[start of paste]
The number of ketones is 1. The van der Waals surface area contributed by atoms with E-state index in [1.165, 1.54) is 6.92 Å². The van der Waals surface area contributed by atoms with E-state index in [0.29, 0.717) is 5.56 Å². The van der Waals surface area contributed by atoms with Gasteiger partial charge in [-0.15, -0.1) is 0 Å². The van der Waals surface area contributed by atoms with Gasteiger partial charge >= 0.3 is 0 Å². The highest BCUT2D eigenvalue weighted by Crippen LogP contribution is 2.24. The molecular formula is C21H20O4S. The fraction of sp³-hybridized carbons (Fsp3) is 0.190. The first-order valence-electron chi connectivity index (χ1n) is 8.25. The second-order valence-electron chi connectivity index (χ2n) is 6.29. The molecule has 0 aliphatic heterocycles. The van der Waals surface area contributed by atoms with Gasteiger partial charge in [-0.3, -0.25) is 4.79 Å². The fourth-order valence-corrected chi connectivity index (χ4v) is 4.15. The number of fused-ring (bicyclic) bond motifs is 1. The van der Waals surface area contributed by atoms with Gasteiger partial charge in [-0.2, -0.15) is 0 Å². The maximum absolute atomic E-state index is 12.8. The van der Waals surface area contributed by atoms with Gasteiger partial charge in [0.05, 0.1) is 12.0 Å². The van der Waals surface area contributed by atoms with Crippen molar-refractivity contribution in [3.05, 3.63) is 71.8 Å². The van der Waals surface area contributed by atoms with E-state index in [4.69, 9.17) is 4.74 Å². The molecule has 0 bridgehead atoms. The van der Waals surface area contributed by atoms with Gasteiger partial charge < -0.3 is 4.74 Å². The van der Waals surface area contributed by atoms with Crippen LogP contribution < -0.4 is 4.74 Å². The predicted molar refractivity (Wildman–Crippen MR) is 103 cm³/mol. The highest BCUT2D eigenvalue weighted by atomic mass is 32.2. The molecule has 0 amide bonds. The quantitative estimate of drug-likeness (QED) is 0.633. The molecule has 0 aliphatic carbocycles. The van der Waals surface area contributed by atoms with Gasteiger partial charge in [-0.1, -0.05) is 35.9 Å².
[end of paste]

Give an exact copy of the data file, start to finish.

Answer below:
The number of ketones is 1. The van der Waals surface area contributed by atoms with E-state index in [1.165, 1.54) is 6.92 Å². The van der Waals surface area contributed by atoms with E-state index in [0.29, 0.717) is 5.56 Å². The van der Waals surface area contributed by atoms with Gasteiger partial charge in [-0.15, -0.1) is 0 Å². The van der Waals surface area contributed by atoms with Gasteiger partial charge >= 0.3 is 0 Å². The highest BCUT2D eigenvalue weighted by Crippen LogP contribution is 2.24. The molecular formula is C21H20O4S. The fraction of sp³-hybridized carbons (Fsp3) is 0.190. The first-order valence-electron chi connectivity index (χ1n) is 8.25. The second-order valence-electron chi connectivity index (χ2n) is 6.29. The molecule has 0 aliphatic heterocycles. The van der Waals surface area contributed by atoms with Gasteiger partial charge in [-0.3, -0.25) is 4.79 Å². The fourth-order valence-corrected chi connectivity index (χ4v) is 4.15. The number of fused-ring (bicyclic) bond motifs is 1. The van der Waals surface area contributed by atoms with Gasteiger partial charge in [-0.2, -0.15) is 0 Å². The maximum absolute atomic E-state index is 12.8. The van der Waals surface area contributed by atoms with Gasteiger partial charge in [0.05, 0.1) is 12.0 Å². The van der Waals surface area contributed by atoms with Crippen molar-refractivity contribution in [3.05, 3.63) is 71.8 Å². The van der Waals surface area contributed by atoms with E-state index in [4.69, 9.17) is 4.74 Å². The molecule has 0 bridgehead atoms. The van der Waals surface area contributed by atoms with Gasteiger partial charge < -0.3 is 4.74 Å². The van der Waals surface area contributed by atoms with Crippen LogP contribution < -0.4 is 4.74 Å². The predicted molar refractivity (Wildman–Crippen MR) is 103 cm³/mol. The highest BCUT2D eigenvalue weighted by atomic mass is 32.2. The molecule has 0 amide bonds. The quantitative estimate of drug-likeness (QED) is 0.633. The molecule has 0 aliphatic carbocycles. The van der Waals surface area contributed by atoms with Gasteiger partial charge in [-0.1, -0.05) is 35.9 Å².